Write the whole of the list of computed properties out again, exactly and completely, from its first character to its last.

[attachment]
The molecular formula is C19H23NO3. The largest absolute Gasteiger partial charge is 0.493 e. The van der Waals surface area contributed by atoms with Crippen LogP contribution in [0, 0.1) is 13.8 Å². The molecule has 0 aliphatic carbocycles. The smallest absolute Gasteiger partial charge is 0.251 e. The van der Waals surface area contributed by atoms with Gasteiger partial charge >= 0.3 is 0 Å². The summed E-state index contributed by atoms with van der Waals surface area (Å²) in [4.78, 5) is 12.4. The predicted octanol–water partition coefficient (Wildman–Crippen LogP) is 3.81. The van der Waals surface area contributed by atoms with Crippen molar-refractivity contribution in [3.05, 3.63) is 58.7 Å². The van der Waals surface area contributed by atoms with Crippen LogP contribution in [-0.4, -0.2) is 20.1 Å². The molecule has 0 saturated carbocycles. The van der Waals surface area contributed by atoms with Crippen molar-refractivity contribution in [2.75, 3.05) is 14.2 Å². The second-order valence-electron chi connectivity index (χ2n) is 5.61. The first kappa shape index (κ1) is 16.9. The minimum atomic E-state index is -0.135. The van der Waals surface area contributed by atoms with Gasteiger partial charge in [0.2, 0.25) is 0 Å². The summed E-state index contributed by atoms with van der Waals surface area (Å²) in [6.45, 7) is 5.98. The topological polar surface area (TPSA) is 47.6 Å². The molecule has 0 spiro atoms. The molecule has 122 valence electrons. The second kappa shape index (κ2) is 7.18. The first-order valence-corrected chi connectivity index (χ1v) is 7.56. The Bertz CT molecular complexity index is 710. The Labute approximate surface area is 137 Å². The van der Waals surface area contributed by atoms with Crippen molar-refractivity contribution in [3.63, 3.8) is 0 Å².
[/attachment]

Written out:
The molecular formula is C19H23NO3. The largest absolute Gasteiger partial charge is 0.493 e. The van der Waals surface area contributed by atoms with Crippen LogP contribution in [0, 0.1) is 13.8 Å². The molecule has 0 aliphatic carbocycles. The smallest absolute Gasteiger partial charge is 0.251 e. The van der Waals surface area contributed by atoms with Gasteiger partial charge >= 0.3 is 0 Å². The summed E-state index contributed by atoms with van der Waals surface area (Å²) in [4.78, 5) is 12.4. The predicted octanol–water partition coefficient (Wildman–Crippen LogP) is 3.81. The van der Waals surface area contributed by atoms with Crippen molar-refractivity contribution in [3.05, 3.63) is 58.7 Å². The van der Waals surface area contributed by atoms with Crippen LogP contribution in [-0.4, -0.2) is 20.1 Å². The molecule has 0 saturated carbocycles. The van der Waals surface area contributed by atoms with Crippen molar-refractivity contribution in [2.75, 3.05) is 14.2 Å². The second-order valence-electron chi connectivity index (χ2n) is 5.61. The first kappa shape index (κ1) is 16.9. The minimum atomic E-state index is -0.135. The van der Waals surface area contributed by atoms with Gasteiger partial charge in [0.2, 0.25) is 0 Å². The summed E-state index contributed by atoms with van der Waals surface area (Å²) in [6.45, 7) is 5.98. The topological polar surface area (TPSA) is 47.6 Å². The molecule has 0 spiro atoms. The molecule has 122 valence electrons. The second kappa shape index (κ2) is 7.18. The first-order valence-corrected chi connectivity index (χ1v) is 7.56. The Bertz CT molecular complexity index is 710. The Labute approximate surface area is 137 Å². The van der Waals surface area contributed by atoms with Crippen molar-refractivity contribution in [3.63, 3.8) is 0 Å².